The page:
Another species which has very few records in Virginia Beach was observed 6 Aug when a BLACK-BILLED CUCKOO made a brief showing at Back Bay NWR (obs. David Clark) in the early morning hours. So far this fall, there hasn’t been a single other report along the coast south of New Jersey for this species, and the closest records in Virginia have all occurred west of the Blue Ridge, which puts this individual very far away from its expected range. Unfortunately, this individual was not able to be re-located. One important note which David’s eBird checklist mentions in quick detail is that observers should be warned this time of year in the difficult of separating out juvenile Yellow-billed Cuckoos from Black-billed Cuckoos. Seeing the red orbital ring around the eye is essential, as both will show black bills. Also, the spotting on the underside of the tail is diagnostic between species, so make sure to study those pair of marks if hoping to pull one of these out in Virginia Beach where the Yellow-billed is much more expected.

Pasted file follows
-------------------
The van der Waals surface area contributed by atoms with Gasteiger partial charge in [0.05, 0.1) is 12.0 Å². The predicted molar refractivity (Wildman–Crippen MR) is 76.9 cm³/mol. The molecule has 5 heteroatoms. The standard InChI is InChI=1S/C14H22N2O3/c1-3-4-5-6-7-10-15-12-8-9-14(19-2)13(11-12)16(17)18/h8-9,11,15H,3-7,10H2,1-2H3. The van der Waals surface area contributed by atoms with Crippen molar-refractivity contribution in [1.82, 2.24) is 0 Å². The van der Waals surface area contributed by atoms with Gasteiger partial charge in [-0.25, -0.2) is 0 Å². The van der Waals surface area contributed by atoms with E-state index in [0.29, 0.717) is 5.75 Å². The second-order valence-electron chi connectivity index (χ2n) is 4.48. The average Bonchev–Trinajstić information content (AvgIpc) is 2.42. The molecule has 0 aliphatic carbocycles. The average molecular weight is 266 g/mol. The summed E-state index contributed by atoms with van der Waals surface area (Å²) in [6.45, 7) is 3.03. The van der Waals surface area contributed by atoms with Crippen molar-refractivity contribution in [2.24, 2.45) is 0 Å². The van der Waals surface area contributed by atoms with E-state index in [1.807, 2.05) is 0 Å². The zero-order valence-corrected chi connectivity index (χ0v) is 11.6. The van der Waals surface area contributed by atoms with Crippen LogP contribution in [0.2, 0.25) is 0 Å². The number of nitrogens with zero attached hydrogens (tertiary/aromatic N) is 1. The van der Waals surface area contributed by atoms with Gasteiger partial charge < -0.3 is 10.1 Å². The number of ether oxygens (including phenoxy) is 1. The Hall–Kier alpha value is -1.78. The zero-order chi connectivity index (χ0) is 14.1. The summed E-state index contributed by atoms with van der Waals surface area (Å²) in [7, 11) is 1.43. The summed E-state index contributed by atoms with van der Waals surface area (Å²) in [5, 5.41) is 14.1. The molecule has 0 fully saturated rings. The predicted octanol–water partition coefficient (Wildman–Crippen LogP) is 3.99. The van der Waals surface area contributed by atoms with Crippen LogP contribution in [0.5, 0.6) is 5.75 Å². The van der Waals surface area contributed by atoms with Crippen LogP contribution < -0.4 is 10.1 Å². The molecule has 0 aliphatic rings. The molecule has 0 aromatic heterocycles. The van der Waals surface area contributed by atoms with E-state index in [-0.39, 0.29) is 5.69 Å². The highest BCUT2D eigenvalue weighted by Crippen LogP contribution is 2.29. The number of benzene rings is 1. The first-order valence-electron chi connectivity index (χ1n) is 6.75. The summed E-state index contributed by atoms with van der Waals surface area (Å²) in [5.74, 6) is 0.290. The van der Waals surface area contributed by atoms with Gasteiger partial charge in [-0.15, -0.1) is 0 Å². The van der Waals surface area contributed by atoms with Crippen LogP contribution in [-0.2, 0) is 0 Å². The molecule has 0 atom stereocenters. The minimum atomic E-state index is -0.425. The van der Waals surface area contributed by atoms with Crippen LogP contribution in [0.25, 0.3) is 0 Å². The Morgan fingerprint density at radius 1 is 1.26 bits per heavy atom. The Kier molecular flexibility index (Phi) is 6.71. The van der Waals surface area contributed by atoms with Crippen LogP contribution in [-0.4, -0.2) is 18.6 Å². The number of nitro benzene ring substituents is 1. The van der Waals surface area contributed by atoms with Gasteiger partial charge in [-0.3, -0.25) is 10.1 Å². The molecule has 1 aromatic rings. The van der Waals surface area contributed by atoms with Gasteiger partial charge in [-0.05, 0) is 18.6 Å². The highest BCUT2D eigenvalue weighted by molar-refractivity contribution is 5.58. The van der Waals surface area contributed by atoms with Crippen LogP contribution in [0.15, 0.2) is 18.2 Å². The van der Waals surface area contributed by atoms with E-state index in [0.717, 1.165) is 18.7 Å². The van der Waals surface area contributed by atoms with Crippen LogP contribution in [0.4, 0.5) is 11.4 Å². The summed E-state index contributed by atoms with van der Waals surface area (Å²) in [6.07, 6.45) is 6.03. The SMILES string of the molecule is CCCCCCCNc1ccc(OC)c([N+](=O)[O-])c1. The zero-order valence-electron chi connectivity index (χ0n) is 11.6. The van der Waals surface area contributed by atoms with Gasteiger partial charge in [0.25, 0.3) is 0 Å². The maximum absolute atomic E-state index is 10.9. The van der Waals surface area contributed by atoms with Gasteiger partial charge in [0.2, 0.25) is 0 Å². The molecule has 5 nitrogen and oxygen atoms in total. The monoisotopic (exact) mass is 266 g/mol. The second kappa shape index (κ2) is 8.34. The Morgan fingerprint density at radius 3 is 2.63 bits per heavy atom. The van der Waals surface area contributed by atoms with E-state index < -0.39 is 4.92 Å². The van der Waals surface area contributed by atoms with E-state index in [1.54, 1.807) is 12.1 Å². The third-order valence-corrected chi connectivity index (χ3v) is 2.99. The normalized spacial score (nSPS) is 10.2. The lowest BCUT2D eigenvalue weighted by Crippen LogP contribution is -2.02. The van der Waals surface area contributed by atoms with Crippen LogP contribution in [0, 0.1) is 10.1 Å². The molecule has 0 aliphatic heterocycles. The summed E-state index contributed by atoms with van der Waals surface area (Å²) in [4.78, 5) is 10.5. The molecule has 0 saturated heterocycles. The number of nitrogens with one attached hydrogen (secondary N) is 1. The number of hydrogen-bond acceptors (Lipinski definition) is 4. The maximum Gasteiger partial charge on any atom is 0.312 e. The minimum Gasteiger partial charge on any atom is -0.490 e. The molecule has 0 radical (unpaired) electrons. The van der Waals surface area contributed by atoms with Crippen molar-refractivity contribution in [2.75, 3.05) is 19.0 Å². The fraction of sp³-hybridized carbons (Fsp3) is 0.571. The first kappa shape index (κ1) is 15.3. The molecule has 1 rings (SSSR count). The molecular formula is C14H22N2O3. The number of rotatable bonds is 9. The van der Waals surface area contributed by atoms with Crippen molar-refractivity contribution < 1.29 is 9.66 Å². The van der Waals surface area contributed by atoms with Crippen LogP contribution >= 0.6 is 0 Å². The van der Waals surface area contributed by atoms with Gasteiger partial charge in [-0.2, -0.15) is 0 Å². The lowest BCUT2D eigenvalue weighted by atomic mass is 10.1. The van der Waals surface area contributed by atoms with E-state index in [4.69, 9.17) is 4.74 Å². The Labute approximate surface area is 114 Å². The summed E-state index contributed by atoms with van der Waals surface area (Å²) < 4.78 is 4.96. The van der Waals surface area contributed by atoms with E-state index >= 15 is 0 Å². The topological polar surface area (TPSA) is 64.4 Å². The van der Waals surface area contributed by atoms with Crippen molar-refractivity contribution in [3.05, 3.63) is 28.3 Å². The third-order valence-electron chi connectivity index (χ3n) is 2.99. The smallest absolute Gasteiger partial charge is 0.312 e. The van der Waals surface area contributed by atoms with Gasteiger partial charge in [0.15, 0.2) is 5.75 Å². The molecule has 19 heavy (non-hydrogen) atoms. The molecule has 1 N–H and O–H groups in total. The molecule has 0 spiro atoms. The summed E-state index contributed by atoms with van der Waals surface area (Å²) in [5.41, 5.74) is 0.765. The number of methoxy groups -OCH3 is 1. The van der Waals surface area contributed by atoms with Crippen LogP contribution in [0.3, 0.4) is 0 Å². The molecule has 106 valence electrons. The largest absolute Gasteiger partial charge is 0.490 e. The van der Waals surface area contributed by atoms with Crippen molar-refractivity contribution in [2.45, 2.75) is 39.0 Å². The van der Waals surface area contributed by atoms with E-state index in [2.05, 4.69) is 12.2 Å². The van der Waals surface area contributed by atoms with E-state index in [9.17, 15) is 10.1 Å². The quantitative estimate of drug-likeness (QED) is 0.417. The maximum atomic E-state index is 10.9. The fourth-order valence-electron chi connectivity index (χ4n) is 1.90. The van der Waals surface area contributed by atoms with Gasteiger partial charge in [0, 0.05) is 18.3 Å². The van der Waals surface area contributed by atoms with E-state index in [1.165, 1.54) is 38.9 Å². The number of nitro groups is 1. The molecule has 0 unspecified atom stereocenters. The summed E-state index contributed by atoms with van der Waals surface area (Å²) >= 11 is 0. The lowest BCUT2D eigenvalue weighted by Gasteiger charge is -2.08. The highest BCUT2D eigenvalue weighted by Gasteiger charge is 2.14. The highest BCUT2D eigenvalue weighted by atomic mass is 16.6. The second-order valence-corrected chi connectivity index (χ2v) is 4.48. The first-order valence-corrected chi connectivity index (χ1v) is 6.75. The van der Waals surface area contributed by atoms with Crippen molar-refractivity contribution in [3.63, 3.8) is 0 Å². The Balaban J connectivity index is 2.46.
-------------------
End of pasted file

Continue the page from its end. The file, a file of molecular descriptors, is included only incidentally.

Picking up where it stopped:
Also at Back Bay, which is basically our hotspot for unusual and rare birds, a pair of AMERICAN AVOCETS was found 3 Aug out on the C Storage Pool (ph. Karen & Tom Beatty), as viewed from the West Dike. While there was a report in July of a single Avocet at this location, this is the first report to be documented in full, with photographs provided. This pair stayed for only the day however, but several other observers made it out in time for a viewing (obs. Robert Wood, obs. Mike Collins, ph. Andrew Baldelli). The last reports of this species occurring at Back Bay in eBird are from fall of 2014, and Virginia Beach has only been host to individuals in 2015 & 2016, both of which appeared at Pleasure House Point NA also in fall. So far in 2017, American Avocets have also popped up at Chincoteague NWR, Hog Island WMA, Craney Island (where they are expected throughout the year), and amazingly, up in Loudoun County at the Leesburg, VA airport).